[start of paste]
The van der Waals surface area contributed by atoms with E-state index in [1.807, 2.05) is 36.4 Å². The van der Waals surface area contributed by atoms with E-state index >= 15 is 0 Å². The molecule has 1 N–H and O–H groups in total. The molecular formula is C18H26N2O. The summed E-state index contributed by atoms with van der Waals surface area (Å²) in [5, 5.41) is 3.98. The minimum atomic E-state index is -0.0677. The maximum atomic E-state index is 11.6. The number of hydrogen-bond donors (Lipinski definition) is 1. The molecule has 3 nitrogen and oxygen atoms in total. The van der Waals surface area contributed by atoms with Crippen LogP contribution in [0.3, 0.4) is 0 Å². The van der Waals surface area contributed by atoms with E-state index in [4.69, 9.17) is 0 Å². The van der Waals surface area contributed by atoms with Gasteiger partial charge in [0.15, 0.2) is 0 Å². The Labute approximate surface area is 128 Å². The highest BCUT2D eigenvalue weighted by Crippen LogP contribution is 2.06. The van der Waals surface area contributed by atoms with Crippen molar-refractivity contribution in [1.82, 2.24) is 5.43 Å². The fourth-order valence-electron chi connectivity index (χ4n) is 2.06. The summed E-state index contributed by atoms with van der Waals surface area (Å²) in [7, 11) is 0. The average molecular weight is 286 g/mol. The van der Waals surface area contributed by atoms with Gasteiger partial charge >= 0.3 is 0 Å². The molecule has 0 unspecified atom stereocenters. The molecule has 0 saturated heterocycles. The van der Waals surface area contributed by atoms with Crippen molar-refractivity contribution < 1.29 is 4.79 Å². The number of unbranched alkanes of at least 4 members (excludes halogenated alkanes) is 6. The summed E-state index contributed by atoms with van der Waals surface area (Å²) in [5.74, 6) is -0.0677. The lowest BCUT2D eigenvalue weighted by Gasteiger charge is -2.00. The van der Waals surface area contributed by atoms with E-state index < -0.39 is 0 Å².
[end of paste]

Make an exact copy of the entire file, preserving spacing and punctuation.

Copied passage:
The van der Waals surface area contributed by atoms with E-state index in [1.807, 2.05) is 36.4 Å². The van der Waals surface area contributed by atoms with E-state index >= 15 is 0 Å². The molecule has 1 N–H and O–H groups in total. The molecular formula is C18H26N2O. The summed E-state index contributed by atoms with van der Waals surface area (Å²) in [5, 5.41) is 3.98. The minimum atomic E-state index is -0.0677. The maximum atomic E-state index is 11.6. The number of hydrogen-bond donors (Lipinski definition) is 1. The molecule has 3 nitrogen and oxygen atoms in total. The van der Waals surface area contributed by atoms with Crippen LogP contribution in [0.3, 0.4) is 0 Å². The van der Waals surface area contributed by atoms with E-state index in [4.69, 9.17) is 0 Å². The van der Waals surface area contributed by atoms with Gasteiger partial charge in [0.15, 0.2) is 0 Å². The Labute approximate surface area is 128 Å². The highest BCUT2D eigenvalue weighted by Crippen LogP contribution is 2.06. The van der Waals surface area contributed by atoms with Crippen molar-refractivity contribution in [1.82, 2.24) is 5.43 Å². The fourth-order valence-electron chi connectivity index (χ4n) is 2.06. The summed E-state index contributed by atoms with van der Waals surface area (Å²) in [7, 11) is 0. The average molecular weight is 286 g/mol. The van der Waals surface area contributed by atoms with Gasteiger partial charge >= 0.3 is 0 Å². The molecule has 0 unspecified atom stereocenters. The molecule has 0 saturated heterocycles. The van der Waals surface area contributed by atoms with Crippen molar-refractivity contribution < 1.29 is 4.79 Å². The number of unbranched alkanes of at least 4 members (excludes halogenated alkanes) is 6. The summed E-state index contributed by atoms with van der Waals surface area (Å²) in [5.74, 6) is -0.0677. The lowest BCUT2D eigenvalue weighted by Gasteiger charge is -2.00. The van der Waals surface area contributed by atoms with E-state index < -0.39 is 0 Å².